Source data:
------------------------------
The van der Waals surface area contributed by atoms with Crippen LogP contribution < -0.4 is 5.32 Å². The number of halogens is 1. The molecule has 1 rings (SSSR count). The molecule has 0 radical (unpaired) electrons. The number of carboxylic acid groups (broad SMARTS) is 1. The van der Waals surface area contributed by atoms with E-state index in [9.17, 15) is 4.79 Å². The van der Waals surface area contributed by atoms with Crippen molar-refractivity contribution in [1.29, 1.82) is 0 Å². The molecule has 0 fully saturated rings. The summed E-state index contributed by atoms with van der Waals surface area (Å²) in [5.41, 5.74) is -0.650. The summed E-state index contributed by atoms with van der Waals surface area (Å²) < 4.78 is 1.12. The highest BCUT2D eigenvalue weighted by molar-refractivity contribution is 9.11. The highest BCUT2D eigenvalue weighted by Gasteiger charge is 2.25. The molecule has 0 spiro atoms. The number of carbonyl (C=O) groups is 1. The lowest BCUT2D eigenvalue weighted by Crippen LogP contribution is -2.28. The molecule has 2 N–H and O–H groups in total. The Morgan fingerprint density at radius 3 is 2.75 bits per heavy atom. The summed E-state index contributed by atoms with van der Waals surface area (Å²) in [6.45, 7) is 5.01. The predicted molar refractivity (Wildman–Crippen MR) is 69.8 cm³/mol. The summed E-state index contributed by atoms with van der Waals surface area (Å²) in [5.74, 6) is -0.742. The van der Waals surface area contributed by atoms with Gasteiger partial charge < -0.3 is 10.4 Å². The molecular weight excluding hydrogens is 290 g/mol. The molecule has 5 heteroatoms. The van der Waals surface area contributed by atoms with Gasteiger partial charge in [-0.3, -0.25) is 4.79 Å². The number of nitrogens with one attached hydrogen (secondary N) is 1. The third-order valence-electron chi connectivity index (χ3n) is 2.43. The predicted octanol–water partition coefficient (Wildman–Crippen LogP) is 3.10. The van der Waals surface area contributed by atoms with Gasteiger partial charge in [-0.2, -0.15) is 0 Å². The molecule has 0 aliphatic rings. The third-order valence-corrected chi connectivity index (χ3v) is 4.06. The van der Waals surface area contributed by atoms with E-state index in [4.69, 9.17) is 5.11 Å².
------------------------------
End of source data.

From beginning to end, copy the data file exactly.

The van der Waals surface area contributed by atoms with Crippen LogP contribution < -0.4 is 5.32 Å². The number of halogens is 1. The molecule has 1 rings (SSSR count). The molecule has 0 radical (unpaired) electrons. The number of carboxylic acid groups (broad SMARTS) is 1. The van der Waals surface area contributed by atoms with E-state index in [9.17, 15) is 4.79 Å². The van der Waals surface area contributed by atoms with Crippen molar-refractivity contribution in [1.29, 1.82) is 0 Å². The molecule has 0 fully saturated rings. The summed E-state index contributed by atoms with van der Waals surface area (Å²) in [5.41, 5.74) is -0.650. The summed E-state index contributed by atoms with van der Waals surface area (Å²) < 4.78 is 1.12. The highest BCUT2D eigenvalue weighted by molar-refractivity contribution is 9.11. The highest BCUT2D eigenvalue weighted by Gasteiger charge is 2.25. The molecule has 0 spiro atoms. The number of carbonyl (C=O) groups is 1. The lowest BCUT2D eigenvalue weighted by Crippen LogP contribution is -2.28. The molecule has 2 N–H and O–H groups in total. The Morgan fingerprint density at radius 3 is 2.75 bits per heavy atom. The summed E-state index contributed by atoms with van der Waals surface area (Å²) in [6.45, 7) is 5.01. The predicted molar refractivity (Wildman–Crippen MR) is 69.8 cm³/mol. The summed E-state index contributed by atoms with van der Waals surface area (Å²) in [5.74, 6) is -0.742. The van der Waals surface area contributed by atoms with Gasteiger partial charge < -0.3 is 10.4 Å². The molecular weight excluding hydrogens is 290 g/mol. The molecule has 5 heteroatoms. The van der Waals surface area contributed by atoms with Gasteiger partial charge in [-0.3, -0.25) is 4.79 Å². The number of nitrogens with one attached hydrogen (secondary N) is 1. The third-order valence-electron chi connectivity index (χ3n) is 2.43. The predicted octanol–water partition coefficient (Wildman–Crippen LogP) is 3.10. The van der Waals surface area contributed by atoms with Gasteiger partial charge in [-0.2, -0.15) is 0 Å². The molecule has 0 aliphatic rings. The third-order valence-corrected chi connectivity index (χ3v) is 4.06. The van der Waals surface area contributed by atoms with E-state index in [4.69, 9.17) is 5.11 Å².